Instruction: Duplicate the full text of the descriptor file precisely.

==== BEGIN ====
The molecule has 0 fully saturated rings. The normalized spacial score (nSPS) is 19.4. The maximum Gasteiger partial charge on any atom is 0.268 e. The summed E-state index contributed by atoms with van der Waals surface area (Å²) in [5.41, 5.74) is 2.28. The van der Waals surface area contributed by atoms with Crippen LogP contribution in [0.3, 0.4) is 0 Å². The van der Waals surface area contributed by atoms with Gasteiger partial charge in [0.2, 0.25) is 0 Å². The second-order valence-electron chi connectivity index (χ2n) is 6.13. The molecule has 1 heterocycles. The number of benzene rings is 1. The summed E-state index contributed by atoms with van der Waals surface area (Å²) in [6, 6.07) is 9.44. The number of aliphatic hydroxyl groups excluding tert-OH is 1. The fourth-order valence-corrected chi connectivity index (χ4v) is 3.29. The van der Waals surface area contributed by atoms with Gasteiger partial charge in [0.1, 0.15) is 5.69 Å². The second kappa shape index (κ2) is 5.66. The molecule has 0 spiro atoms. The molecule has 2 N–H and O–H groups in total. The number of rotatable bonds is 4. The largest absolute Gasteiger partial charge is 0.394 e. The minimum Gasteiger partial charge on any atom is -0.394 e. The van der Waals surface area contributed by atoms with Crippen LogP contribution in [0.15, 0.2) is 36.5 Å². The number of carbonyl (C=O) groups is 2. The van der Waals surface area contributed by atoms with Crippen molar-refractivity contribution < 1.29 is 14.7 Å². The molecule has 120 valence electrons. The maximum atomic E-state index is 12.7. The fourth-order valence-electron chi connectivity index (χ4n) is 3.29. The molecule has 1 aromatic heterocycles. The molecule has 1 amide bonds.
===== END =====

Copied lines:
The molecule has 0 fully saturated rings. The normalized spacial score (nSPS) is 19.4. The maximum Gasteiger partial charge on any atom is 0.268 e. The summed E-state index contributed by atoms with van der Waals surface area (Å²) in [5.41, 5.74) is 2.28. The van der Waals surface area contributed by atoms with Crippen LogP contribution in [0.3, 0.4) is 0 Å². The van der Waals surface area contributed by atoms with Gasteiger partial charge in [0.2, 0.25) is 0 Å². The second-order valence-electron chi connectivity index (χ2n) is 6.13. The molecule has 1 heterocycles. The number of benzene rings is 1. The summed E-state index contributed by atoms with van der Waals surface area (Å²) in [6, 6.07) is 9.44. The number of aliphatic hydroxyl groups excluding tert-OH is 1. The fourth-order valence-corrected chi connectivity index (χ4v) is 3.29. The van der Waals surface area contributed by atoms with Gasteiger partial charge in [0.1, 0.15) is 5.69 Å². The second kappa shape index (κ2) is 5.66. The molecule has 0 spiro atoms. The molecule has 2 N–H and O–H groups in total. The number of rotatable bonds is 4. The largest absolute Gasteiger partial charge is 0.394 e. The minimum Gasteiger partial charge on any atom is -0.394 e. The van der Waals surface area contributed by atoms with Crippen LogP contribution in [0.15, 0.2) is 36.5 Å². The number of carbonyl (C=O) groups is 2. The van der Waals surface area contributed by atoms with Crippen molar-refractivity contribution < 1.29 is 14.7 Å². The molecule has 120 valence electrons. The maximum atomic E-state index is 12.7. The fourth-order valence-electron chi connectivity index (χ4n) is 3.29. The molecule has 1 aromatic heterocycles. The molecule has 1 amide bonds.